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Most law enforcement dramas seek to create contrasts between the leads. They like to paint one as the white knight and another as his black counterpart, or they like to give viewers a fast-talking, street-wise type and a pencil-pushing, inside the box type. The Bridge is no different. Detective Sonya Cross (Diane Kruger) is a rigid and single-minded bloodhound who works for the El Paso Police Department. Diagnosed with Asperger's Syndrome, she relentlessly pursues suspects as aggressively as she takes notes about crime scenes and files reports. Detective Marco Ruiz is, of course, her exact opposite. He’s wonderful with people and moves at the leisurely pace of a man whose seen hundreds of murders a year for as long as he can remember as a homicide detective for the Mexican state of Chihuahua.
Ordinarily, the two wouldn’t have any reason to communicate, let alone work together, but after mutilated bodies are discovered on the border between the United States and Mexico, a joint task force is created to find the culprit, who seems to be some kind of sadistic serial killer with odd views on Mexican-American relations. That, in a gunshot, is the short version plot of The Bridge, but to stop there would be to cut out a very large percentage of the story, I think.
I say I think because The Bridge doesn’t exactly tip its hand in its pilot episode. Instead, adapters Meredith Stiehm and Elwood Reid give us several side-plots involving a wealthy widow (Annabeth Gish) whose deceased husband was hiding plenty of secrets and a drunken reporter (Matthew Lillard) who has made more than his share of enemies. All of it is leading somewhere. The Bridge is taking viewers down a path that will eventually see Detectives Cross and Ruiz cross paths with that aforementioned serial killer, but how everything else fits in is one big fat mystery, which isn’t necessarily a bad thing.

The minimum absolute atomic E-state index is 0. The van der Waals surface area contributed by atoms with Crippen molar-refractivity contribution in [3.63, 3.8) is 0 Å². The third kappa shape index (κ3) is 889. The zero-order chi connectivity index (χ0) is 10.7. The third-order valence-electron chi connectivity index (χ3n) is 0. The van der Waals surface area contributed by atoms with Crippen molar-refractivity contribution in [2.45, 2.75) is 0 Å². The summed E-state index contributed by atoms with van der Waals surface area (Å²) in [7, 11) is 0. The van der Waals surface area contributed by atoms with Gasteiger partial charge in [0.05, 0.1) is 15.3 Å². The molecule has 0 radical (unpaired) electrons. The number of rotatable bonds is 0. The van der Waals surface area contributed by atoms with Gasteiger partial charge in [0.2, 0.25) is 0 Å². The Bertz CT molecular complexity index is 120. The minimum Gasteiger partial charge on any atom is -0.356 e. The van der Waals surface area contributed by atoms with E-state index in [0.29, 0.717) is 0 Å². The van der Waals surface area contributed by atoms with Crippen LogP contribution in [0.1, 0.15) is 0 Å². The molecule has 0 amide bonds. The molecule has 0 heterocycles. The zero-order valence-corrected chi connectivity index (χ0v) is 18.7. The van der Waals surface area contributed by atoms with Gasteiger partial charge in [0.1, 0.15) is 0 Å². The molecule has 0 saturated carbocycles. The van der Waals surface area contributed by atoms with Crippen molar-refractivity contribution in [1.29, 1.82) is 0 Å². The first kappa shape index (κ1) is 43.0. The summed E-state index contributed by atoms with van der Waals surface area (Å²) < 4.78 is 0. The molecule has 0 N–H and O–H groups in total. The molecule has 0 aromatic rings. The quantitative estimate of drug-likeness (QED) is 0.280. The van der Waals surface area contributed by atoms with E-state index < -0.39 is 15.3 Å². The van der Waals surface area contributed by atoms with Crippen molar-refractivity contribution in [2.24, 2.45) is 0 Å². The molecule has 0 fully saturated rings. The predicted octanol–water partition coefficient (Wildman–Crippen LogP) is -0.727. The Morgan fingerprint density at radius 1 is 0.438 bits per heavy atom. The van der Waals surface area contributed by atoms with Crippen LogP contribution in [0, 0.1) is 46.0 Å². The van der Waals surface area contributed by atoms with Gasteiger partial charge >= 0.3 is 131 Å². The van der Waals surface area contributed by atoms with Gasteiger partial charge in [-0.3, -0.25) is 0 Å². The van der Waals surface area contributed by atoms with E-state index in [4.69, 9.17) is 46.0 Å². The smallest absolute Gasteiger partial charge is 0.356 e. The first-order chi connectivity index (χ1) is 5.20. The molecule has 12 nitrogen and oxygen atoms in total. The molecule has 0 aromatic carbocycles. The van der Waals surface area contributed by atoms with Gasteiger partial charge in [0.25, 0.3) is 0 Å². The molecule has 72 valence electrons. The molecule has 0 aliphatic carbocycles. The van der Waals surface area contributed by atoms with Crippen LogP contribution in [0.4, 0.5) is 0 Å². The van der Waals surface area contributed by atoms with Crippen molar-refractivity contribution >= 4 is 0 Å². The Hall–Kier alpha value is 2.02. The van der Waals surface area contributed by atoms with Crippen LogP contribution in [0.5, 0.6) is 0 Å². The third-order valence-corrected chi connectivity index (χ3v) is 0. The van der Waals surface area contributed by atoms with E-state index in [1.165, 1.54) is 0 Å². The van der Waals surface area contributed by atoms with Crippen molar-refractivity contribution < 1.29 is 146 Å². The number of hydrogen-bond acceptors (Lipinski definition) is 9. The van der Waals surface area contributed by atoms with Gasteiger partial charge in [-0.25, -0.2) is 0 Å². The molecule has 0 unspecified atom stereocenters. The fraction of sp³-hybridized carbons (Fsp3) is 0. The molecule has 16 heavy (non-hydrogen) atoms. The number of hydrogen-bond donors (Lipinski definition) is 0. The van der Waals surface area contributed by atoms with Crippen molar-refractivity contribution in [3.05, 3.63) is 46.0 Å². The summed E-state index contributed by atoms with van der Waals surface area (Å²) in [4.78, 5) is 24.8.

The Bridge might be a bit formulaic with its contrasting detectives trope, but it’s certainly not your run of the mill procedural. In fact, it’s not a procedural at all. Not a damn thing was solved during this pilot episode, and there are strong hints that indicate nothing will be solved for some time. Whether that means each hypothetical season of The Bridge will feature one bad guy/ serial killer or this current sociopath will be a series-spanning Red John-type character is unclear, but the plot seems to have been planned out in rigorous detail. In theory, that should mean we’re all in for a tightly-woven series of slowly unfolding reveals, but in actuality, we should probably see a few more episodes before anyone starts heaving too much praise.
A bit slow and perhaps filled with too many Spanish interactions for some viewers’ likings, there are some elements of The Bridge that might not be for everyone. A mystery that takes more than a month to solve just isn’t everyone’s tea, but for those willing to wait in line at the border, there’s a lot here that really works. The acting is premium cable quality, plenty of budget money was spent to present as wide of a scope as possible in terms of backdrops and locations and the basic plot offers the potential to go somewhere incredibly riveting and spooky. It's not there yet, but the journey sure seems like it'll be worth taking.
The Bridge airs Wednesday nights at 10 EST on FX.